Bronx seems to like the mayor’s ‘yes’ rally cry

Eric Adams’ vision is picking up supporters in Throggs Neck — here next?


It has been the summer of protests and counter-protests in Throggs Neck.  Supporters of the proposed Bruckner Boulevard upzoning rallied Aug. 30 to say “yes” to four new buildings in their neighborhood. The redevelopment will add 349 apartments if it survives a city council vote early this fall. It passed unanimously in a planning commission vote Aug. 24.

Amid their cheers was a message for Mayor Eric Adams, whose “City of Yes” zoning plan has gained a growing chorus of support on both sides of the Bronx River Parkway. Adams was scheduled to attend the rally, but was not able to show up.

“We’re proud to join everybody here to say yes to housing, yes to equity, and yes to a more affordable and thriving New York,” the New York director of the Regional Plan Association, Maulin Mehta, said to the jubilant crowd Tuesday. His speech was met with cheers from residents and housing advocates as well as members of Laborers Local-79 and SEIU 32BJ who attended to support the Bruckner upzoning.

Earlier in the summer, videos of rallies opposing the development went viral online.

“This happens across the city,” Mehta said. “A small minority of the community has been loudly opposed to any affordable housing in this neighborhood. But you don’t hear from the veterans, the senior citizens that have to work extra jobs because they can’t afford to live in this city. You don’t hear how they will benefit from these new units.”

Adams coined the slogan in June when he outlined his vision for three citywide zoning text amendments he plans to propose in the coming years. “We are going to turn New York into a ‘City of Yes,’” the mayor said. “Yes, in my backyard. Yes, on my block. Yes, in my neighborhood.”

New York City lags behind other major U.S. metro regions in new housing construction, adding only 23 new housing units per 1,000 people over the last decade, according to new report from the New York Housing Conference. A breakdown of new affordable housing construction by city council district shows Bronx district 11 built 1,525 new affordable units between  2014 and 2021, ranking councilman Eric Dinowitz’s district in 17th place in new affordable housing – outperforming most of the city’s 51 council districts. The citywide average was 1,227 new units per council district.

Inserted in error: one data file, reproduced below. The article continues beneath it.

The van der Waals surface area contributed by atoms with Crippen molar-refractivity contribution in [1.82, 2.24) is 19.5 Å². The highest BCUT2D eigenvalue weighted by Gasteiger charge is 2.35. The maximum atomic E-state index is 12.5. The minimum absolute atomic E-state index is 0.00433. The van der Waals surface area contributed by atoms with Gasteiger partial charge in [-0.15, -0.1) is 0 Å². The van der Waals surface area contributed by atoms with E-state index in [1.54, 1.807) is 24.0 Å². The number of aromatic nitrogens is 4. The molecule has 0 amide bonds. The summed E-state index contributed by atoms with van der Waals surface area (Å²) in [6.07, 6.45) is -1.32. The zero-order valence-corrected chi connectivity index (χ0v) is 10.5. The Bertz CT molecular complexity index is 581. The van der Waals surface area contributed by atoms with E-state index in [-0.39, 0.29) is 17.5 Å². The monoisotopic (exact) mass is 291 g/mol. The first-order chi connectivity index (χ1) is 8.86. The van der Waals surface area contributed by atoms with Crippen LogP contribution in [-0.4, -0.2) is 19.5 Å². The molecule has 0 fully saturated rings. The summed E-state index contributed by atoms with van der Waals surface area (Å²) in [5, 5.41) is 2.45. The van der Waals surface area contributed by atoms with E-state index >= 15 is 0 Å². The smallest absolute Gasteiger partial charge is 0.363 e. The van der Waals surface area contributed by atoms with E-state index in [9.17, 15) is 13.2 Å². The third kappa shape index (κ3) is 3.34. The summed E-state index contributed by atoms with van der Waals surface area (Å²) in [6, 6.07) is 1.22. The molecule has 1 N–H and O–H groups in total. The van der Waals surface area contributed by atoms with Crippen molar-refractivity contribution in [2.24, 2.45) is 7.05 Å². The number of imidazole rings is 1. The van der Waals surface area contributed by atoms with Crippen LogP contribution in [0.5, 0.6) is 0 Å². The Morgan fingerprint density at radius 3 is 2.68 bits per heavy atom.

The five lowest performing council districts — District 13 in the East Bronx, District 19 and District 23 in northeastern Queens, District 46 in south Brooklyn, and District 51 on Staten Island — averaged just 42 new affordable units in total over the last eight years.

Yet a majority of residents in the same five council districts are rent burdened and the average vacancy rate is 3.2 percent — both signs of significant need for housing.

The New York Housing Conference joined a coalition of 90 community groups, faith leaders, and housing analysts that signed a letter last Tuesday supporting the mayor’s citywide approach to create more affordable housing. Adams has proposed increasing the floor area ratio for all types of affordable housing, easing parking requirements, and opening up the city’s loft law to make it easier to convert hotels and other commercial buildings into apartments.

Citywide zoning amendments can “lead to more equitable development throughout the five boroughs, and we are excited to collaborate with the administration to develop these,” the letter said.

“But just as key is to make sure that good proposals, especially those in areas with a dearth of affordable housing currently, are not defeated by a few neighborhood residents who would rather not see anything, no matter how needed, get built.”

“What we wanted to do with that letter was show the widespread support for this idea of a ‘city of yes,’ and reinforce that idea to the mayor, the borough presidents, and city council leaders,” said NYHC policy and communications director Brendan Cheney. “The things (the Adams administration) has said so far we like, like allowing for a floor area bonus for affordable housing. That’s good policy. Reducing the parking requirements would also be helpful for the city to build affordable housing. We want to encourage continuing support for it.”

Cheney said programs and policy is one arm of NYHC’s work in New York City. Equally important, he said, is public messaging.

“In some districts the councilmembers are on board,” Cheney said. “They understand the importance of affordable housing. Our report wasn’t an indictment on any of the members. Afterall, a lot of them are new. Having said that, (Rafael) Salamanca, (Charles) Barron, (Diana) Ayala – the members at the top – all want to see more affordable housing in their districts. In some places, there’s recognition that low zoning is a challenge, but then there’s this resistance, like we’ve seen in Throggs Neck.”


Abigail Nehring is a corps member with Report for America, a national service program that places journalists into local newsrooms.

Throggs Neck, Eric Adams, City of Yes, zoning, Maulin Mehta, Brendan Cheney,